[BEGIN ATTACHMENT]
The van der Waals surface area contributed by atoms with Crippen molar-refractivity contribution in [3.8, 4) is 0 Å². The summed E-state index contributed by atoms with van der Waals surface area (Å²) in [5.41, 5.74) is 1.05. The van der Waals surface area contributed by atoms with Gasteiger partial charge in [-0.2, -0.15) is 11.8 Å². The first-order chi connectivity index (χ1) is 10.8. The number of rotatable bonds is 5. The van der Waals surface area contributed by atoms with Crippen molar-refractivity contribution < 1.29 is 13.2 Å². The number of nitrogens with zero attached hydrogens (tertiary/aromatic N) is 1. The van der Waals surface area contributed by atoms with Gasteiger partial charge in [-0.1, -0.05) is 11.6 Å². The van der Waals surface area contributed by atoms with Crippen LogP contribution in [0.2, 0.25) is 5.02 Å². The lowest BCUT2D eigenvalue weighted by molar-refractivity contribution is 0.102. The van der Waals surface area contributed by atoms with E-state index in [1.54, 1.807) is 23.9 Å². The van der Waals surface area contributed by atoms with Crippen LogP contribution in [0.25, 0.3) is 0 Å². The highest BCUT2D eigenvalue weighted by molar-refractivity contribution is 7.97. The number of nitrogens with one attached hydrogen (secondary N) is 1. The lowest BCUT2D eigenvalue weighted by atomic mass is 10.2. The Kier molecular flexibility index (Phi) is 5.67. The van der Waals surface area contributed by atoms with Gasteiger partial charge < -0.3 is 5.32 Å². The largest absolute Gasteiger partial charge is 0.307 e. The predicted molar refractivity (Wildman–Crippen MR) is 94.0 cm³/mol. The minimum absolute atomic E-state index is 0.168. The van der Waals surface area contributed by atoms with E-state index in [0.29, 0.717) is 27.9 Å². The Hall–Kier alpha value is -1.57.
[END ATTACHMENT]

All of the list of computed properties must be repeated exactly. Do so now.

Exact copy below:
The van der Waals surface area contributed by atoms with Crippen molar-refractivity contribution in [3.8, 4) is 0 Å². The summed E-state index contributed by atoms with van der Waals surface area (Å²) in [5.41, 5.74) is 1.05. The van der Waals surface area contributed by atoms with Gasteiger partial charge in [-0.2, -0.15) is 11.8 Å². The first-order chi connectivity index (χ1) is 10.8. The number of rotatable bonds is 5. The van der Waals surface area contributed by atoms with Crippen molar-refractivity contribution < 1.29 is 13.2 Å². The number of nitrogens with zero attached hydrogens (tertiary/aromatic N) is 1. The van der Waals surface area contributed by atoms with Gasteiger partial charge in [-0.1, -0.05) is 11.6 Å². The van der Waals surface area contributed by atoms with Crippen LogP contribution in [0.2, 0.25) is 5.02 Å². The lowest BCUT2D eigenvalue weighted by molar-refractivity contribution is 0.102. The van der Waals surface area contributed by atoms with E-state index in [1.54, 1.807) is 23.9 Å². The van der Waals surface area contributed by atoms with Crippen LogP contribution in [0.25, 0.3) is 0 Å². The highest BCUT2D eigenvalue weighted by molar-refractivity contribution is 7.97. The number of nitrogens with one attached hydrogen (secondary N) is 1. The lowest BCUT2D eigenvalue weighted by atomic mass is 10.2. The Kier molecular flexibility index (Phi) is 5.67. The van der Waals surface area contributed by atoms with Gasteiger partial charge < -0.3 is 5.32 Å². The largest absolute Gasteiger partial charge is 0.307 e. The predicted molar refractivity (Wildman–Crippen MR) is 94.0 cm³/mol. The minimum absolute atomic E-state index is 0.168. The van der Waals surface area contributed by atoms with E-state index in [0.29, 0.717) is 27.9 Å². The Hall–Kier alpha value is -1.57.